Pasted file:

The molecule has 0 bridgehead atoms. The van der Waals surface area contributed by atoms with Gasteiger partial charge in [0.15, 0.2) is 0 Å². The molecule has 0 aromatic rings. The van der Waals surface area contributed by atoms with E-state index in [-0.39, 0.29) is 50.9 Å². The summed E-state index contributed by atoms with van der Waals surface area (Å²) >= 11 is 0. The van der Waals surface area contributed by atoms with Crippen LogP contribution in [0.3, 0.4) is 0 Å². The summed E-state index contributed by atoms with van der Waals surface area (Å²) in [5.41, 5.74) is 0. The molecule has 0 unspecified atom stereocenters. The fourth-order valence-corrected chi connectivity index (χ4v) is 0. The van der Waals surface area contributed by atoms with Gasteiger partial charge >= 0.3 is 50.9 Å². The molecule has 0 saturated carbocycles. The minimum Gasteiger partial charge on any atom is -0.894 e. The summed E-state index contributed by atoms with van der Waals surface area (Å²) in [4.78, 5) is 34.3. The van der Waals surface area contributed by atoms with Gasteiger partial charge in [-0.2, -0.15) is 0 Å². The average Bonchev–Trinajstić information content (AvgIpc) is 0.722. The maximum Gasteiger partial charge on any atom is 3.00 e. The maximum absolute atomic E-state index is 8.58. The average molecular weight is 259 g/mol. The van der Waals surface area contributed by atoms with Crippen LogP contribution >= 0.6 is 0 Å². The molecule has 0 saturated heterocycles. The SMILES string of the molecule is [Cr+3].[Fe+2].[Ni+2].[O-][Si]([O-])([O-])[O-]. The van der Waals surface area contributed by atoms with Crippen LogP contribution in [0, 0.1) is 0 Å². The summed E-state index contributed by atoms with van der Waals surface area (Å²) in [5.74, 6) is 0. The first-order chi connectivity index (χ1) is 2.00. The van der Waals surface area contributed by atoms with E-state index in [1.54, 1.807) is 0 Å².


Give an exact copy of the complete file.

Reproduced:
The molecule has 0 bridgehead atoms. The van der Waals surface area contributed by atoms with Gasteiger partial charge in [0.15, 0.2) is 0 Å². The molecule has 0 aromatic rings. The van der Waals surface area contributed by atoms with E-state index in [-0.39, 0.29) is 50.9 Å². The summed E-state index contributed by atoms with van der Waals surface area (Å²) >= 11 is 0. The van der Waals surface area contributed by atoms with Crippen LogP contribution in [0.3, 0.4) is 0 Å². The summed E-state index contributed by atoms with van der Waals surface area (Å²) in [5.41, 5.74) is 0. The molecule has 0 unspecified atom stereocenters. The fourth-order valence-corrected chi connectivity index (χ4v) is 0. The van der Waals surface area contributed by atoms with Gasteiger partial charge >= 0.3 is 50.9 Å². The molecule has 0 saturated carbocycles. The minimum Gasteiger partial charge on any atom is -0.894 e. The summed E-state index contributed by atoms with van der Waals surface area (Å²) in [4.78, 5) is 34.3. The van der Waals surface area contributed by atoms with Gasteiger partial charge in [-0.2, -0.15) is 0 Å². The average Bonchev–Trinajstić information content (AvgIpc) is 0.722. The maximum Gasteiger partial charge on any atom is 3.00 e. The maximum absolute atomic E-state index is 8.58. The average molecular weight is 259 g/mol. The van der Waals surface area contributed by atoms with Crippen LogP contribution >= 0.6 is 0 Å². The molecule has 0 saturated heterocycles. The SMILES string of the molecule is [Cr+3].[Fe+2].[Ni+2].[O-][Si]([O-])([O-])[O-]. The van der Waals surface area contributed by atoms with Crippen LogP contribution in [0, 0.1) is 0 Å². The summed E-state index contributed by atoms with van der Waals surface area (Å²) in [5.74, 6) is 0. The first-order chi connectivity index (χ1) is 2.00. The van der Waals surface area contributed by atoms with E-state index in [1.54, 1.807) is 0 Å².